A fundamental skill of any type of teaching and coaching in order to cause learning to take place is curation. Curation is a form of creating context. Without proper curation, learning is impossible because we get discouraged, distracted, and are at risk of drowning in content overload.

 “Context is always superior to content because it determines the meaning, focus, emphasis, and, even, appearance of content”

Benjamin Hardy, Personality isn’t Permanent

There is no denying that self-generated learning is easier and more accessible now than ever before. The internet houses an endless amount of content on almost all subjects one would want to learn about. However, because of the saturation of information that is available, more effective and efficient learning requires subject matter experts to pre-filter the shortlist of additional resources that will best support one’s education on a given subject. Without this prefiltering, students risk losing the opportunity to expand and/or change their perspective on said subject. 

Another way to think of curation is “orchestrating attention” (term coined by Sarah Hendren). Jenny Odell talks a lot about this idea in her book How to Do Nothing: Resisting the Attention Economy . “The only habit worth designing for is the habit of questioning the habitual way of seeing and that is what artists, writers, and musicians help us to do” (Jenny Odell, Podcast episode with Ezra Klein). Moreover, in conversation with Jenny Odell on his podcast, Ezra Klein describes explanatory journalism as “being focused not on the new things but on the surrounding things.” This is how I think about effective teaching and coaching. Novelty will always take precedence and be a distractor of deep work unless there are those brave enough to have a compelling point view to frame content with useful categories.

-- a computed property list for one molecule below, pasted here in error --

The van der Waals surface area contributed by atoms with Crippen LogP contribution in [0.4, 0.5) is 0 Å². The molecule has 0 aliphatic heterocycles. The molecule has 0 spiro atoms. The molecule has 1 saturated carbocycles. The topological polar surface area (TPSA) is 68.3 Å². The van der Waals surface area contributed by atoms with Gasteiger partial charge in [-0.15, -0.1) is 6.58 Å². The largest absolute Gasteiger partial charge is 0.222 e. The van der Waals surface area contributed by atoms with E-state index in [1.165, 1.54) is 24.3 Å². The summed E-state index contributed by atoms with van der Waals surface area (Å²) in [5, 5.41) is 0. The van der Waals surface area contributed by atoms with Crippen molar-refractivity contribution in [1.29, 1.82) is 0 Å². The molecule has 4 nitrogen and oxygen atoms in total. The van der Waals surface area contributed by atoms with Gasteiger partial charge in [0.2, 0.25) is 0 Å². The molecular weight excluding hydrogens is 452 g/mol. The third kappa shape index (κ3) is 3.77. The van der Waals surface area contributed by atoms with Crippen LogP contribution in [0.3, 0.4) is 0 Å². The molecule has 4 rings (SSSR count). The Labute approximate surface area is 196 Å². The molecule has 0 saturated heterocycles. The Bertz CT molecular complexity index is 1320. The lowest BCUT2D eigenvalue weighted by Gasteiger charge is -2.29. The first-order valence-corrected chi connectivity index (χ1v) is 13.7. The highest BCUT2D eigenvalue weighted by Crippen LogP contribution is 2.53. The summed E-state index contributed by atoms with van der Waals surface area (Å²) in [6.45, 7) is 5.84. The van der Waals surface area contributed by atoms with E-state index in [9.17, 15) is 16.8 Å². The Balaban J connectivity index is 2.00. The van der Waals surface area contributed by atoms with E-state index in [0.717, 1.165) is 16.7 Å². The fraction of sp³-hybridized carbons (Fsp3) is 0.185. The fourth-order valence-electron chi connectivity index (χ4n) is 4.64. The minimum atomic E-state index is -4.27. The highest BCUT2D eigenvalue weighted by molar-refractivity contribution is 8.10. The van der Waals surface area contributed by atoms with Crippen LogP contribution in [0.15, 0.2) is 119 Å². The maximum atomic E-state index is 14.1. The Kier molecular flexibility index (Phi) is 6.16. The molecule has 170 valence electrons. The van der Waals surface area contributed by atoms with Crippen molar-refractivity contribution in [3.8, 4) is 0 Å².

How many times have you seen a list of stuff to consume? Top 100 movies to watch during Quarantine… Top 10 TV series of 2020… Top 100 books to read that will change your life. In a small way, all of these examples provide some context (quarantine, 2020, changing your life). However, there still isn’t enough specificity of curation to help someone to digest the information in such a way that they are more likely to be MOVED to do something with the information received.

Today, I got sent a 100 book reading list from EntreLeadership –“Top 100 books every small business owner needs to read.” I was skeptical at first.. However, as soon as I looked at the list I was IMPRESSED and INSPIRED.

Why?

Because of the level of curation. The books were categorized into 20 different sub categories: biographies, business skills, communication, company culture, creativity, customer service, goals/productivity, hiring/firing, inspirational, leadership, leadership development, personal development, market disruption/innovation, marketing, money, relationships, sales, strategy, unity/trust, and audiobooks. Even if I do not read one book on the list, I have gotten value out of this list because it has given my brain scaffolding to more effectively think about categories of reading that I may find valuable and applicable.

Building off of this idea, let’s say someone asks me “what books should I consume that will help me to become a great coach?” Instead of giving them specific books to consume, I can say “here are four themes I recommend reading about that will help you to become a great coach–Purpose, Mindset, Team/Organizational Culture, and Habits.” This is less direct than recommending specific books; however, this is analogous to “teaching a man to fish” vs. giving a man a fish.

Creating context helps to orchestrate attention and attention that is orchestrated with generous and pedagogical INTENTION is the act of powerful curation.

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